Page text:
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Maths: Smart learning software helps children during lockdowns - and beyond

Nummer 029/2024 vom 27. Februar 2024
Intelligent tutoring systems for math problems helped pupils remain or even increase their performance during the Corona pandemic. This is the conclusion of a new study led by the Martin Luther University Halle-Wittenberg (MLU) and Loughborough University in the UK. As part of their work, the researchers analysed data from five million exercises done by around 2,700 pupils in Germany over a period of five years. The study found that particularly lower-performing children benefit if they use the software regularly. The paper was published in the journal "Computers and Education Open".

Intelligent tutoring systems are digital learning platforms that children can use to complete maths problems. "The advantage of those rapid learning aids is that pupils receive immediate feedback after they submit their solution. If a solution is incorrect, the system will provide further information about the pupil’s mistake. If certain errors are repeated, the system recognises a deficit and provides further problem sets that address the issue," explains Assistant Professor Dr Markus Spitzer, a psychologist at MLU. Teachers could also use the software to discover possible knowledge gaps in their classes and adapt their lessons accordingly. 

For the new study, Spitzer and his colleague Professor Korbinian Moeller from Loughborough University used data from "Bettermarks", a large commercial provider of such tutoring systems in Germany. The team analysed the performance of pupils before, during and after the first two coronavirus lockdowns. Their analysis included data from around 2,700 children who solved more than five million problems. The data was collected between January 2017 and the end of May 2021. "This longer timeframe allowed us to observe the pupils’ performance trajectories over several years and analyse them in a wider context," says Spitzer.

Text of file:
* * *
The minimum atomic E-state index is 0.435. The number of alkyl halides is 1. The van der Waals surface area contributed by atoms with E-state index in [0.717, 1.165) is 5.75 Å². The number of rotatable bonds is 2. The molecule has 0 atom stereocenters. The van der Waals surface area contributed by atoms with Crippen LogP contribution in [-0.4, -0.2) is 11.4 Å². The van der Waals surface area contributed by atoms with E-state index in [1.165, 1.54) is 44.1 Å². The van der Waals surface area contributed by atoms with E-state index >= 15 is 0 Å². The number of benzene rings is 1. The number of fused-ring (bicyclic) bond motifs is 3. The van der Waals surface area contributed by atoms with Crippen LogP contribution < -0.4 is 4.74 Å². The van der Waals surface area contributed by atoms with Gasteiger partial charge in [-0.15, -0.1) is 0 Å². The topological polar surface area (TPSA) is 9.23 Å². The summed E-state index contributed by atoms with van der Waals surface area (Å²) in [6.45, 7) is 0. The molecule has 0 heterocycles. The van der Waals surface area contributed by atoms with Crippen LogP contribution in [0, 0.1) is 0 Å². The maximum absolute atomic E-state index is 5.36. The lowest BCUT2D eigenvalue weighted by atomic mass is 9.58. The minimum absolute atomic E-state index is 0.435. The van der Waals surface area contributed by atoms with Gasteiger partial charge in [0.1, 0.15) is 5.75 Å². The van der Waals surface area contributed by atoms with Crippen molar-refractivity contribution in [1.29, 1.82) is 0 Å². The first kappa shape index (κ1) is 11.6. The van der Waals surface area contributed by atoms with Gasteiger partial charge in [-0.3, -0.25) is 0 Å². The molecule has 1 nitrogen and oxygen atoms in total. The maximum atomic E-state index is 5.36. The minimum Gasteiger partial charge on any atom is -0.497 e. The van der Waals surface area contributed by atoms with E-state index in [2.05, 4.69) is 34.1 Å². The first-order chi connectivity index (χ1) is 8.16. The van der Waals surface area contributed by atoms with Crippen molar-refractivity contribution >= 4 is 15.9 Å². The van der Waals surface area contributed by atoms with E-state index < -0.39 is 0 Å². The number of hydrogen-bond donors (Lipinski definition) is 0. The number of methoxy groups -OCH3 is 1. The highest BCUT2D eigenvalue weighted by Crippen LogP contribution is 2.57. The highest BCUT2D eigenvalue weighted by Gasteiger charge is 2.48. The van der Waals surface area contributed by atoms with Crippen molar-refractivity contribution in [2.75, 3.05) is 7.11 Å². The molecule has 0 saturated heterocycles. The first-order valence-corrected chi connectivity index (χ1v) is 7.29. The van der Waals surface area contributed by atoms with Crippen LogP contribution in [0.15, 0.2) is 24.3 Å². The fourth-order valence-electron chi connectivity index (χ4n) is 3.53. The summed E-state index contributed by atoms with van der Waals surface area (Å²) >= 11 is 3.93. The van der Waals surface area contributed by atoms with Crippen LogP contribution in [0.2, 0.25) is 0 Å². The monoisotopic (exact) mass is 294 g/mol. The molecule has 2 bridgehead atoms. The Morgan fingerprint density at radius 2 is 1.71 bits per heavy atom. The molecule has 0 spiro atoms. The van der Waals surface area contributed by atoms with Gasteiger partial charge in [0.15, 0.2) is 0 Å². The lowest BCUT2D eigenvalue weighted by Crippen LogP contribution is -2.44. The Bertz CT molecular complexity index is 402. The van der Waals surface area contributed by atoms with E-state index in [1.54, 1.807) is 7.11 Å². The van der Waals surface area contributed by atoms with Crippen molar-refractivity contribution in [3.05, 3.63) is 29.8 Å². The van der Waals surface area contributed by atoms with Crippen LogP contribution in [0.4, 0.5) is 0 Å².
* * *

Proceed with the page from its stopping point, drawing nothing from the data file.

The students’ performance was shown to remain constant throughout the period. "The fact that their performance didn’t drop during the lockdowns is a win in and of itself. But our analysis also shows that lower-performing children even managed to narrow the gap between themselves and higher achieving pupils," Spitzer concludes. 

According to the psychologist, intelligent tutoring systems are a useful addition to conventional maths lessons. "The use of tutoring systems varies greatly from state to state. However, our study suggests that their use should be expanded across the board," explains Spitzer. The systems could also help during future school closures, for example in the event of extreme weather conditions, transport strikes or similar events. 


Study: Spitzer M. W. H. & Moeller K. Performance increases in mathematics within an intelligent tutoring system during COVID-19 related school closures: a large-scale longitudinal evaluation. Computer and Education Open (2024). doi: 10.1016/j.caeo.2024.100162


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